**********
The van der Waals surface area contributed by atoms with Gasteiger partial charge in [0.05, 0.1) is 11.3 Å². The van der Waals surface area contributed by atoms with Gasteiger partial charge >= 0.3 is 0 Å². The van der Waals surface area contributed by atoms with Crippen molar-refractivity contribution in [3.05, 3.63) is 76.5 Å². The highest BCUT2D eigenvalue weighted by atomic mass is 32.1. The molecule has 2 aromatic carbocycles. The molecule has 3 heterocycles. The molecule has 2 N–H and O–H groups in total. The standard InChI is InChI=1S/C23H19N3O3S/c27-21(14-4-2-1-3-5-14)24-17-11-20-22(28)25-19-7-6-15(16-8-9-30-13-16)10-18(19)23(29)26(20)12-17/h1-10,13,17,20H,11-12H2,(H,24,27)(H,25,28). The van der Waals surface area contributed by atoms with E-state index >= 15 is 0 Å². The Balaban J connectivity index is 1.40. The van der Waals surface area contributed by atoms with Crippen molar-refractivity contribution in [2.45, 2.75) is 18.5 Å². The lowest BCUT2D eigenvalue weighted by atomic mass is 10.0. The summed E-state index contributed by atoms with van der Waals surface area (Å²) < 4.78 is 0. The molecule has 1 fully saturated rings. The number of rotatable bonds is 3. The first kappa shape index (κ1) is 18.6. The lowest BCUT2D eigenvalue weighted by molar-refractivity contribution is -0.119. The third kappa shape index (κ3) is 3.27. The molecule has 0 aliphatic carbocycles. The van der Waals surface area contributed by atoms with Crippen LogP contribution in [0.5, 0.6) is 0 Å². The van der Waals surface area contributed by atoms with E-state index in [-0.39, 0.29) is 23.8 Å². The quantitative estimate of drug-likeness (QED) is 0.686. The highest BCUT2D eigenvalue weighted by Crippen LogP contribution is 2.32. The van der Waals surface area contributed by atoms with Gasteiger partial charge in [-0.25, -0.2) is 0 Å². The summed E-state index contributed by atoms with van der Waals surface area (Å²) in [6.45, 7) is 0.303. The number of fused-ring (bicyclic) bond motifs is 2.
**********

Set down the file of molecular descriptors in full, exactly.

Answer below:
The van der Waals surface area contributed by atoms with Gasteiger partial charge in [0.05, 0.1) is 11.3 Å². The van der Waals surface area contributed by atoms with Gasteiger partial charge >= 0.3 is 0 Å². The van der Waals surface area contributed by atoms with Crippen molar-refractivity contribution in [3.05, 3.63) is 76.5 Å². The highest BCUT2D eigenvalue weighted by atomic mass is 32.1. The molecule has 2 aromatic carbocycles. The molecule has 3 heterocycles. The molecule has 2 N–H and O–H groups in total. The standard InChI is InChI=1S/C23H19N3O3S/c27-21(14-4-2-1-3-5-14)24-17-11-20-22(28)25-19-7-6-15(16-8-9-30-13-16)10-18(19)23(29)26(20)12-17/h1-10,13,17,20H,11-12H2,(H,24,27)(H,25,28). The van der Waals surface area contributed by atoms with E-state index >= 15 is 0 Å². The Balaban J connectivity index is 1.40. The van der Waals surface area contributed by atoms with Crippen molar-refractivity contribution in [2.45, 2.75) is 18.5 Å². The lowest BCUT2D eigenvalue weighted by atomic mass is 10.0. The summed E-state index contributed by atoms with van der Waals surface area (Å²) < 4.78 is 0. The molecule has 1 fully saturated rings. The number of rotatable bonds is 3. The first kappa shape index (κ1) is 18.6. The lowest BCUT2D eigenvalue weighted by molar-refractivity contribution is -0.119. The third kappa shape index (κ3) is 3.27. The molecule has 0 aliphatic carbocycles. The van der Waals surface area contributed by atoms with Crippen LogP contribution in [0.5, 0.6) is 0 Å². The van der Waals surface area contributed by atoms with E-state index in [-0.39, 0.29) is 23.8 Å². The quantitative estimate of drug-likeness (QED) is 0.686. The highest BCUT2D eigenvalue weighted by Crippen LogP contribution is 2.32. The van der Waals surface area contributed by atoms with Gasteiger partial charge in [-0.25, -0.2) is 0 Å². The summed E-state index contributed by atoms with van der Waals surface area (Å²) in [6.45, 7) is 0.303. The number of fused-ring (bicyclic) bond motifs is 2.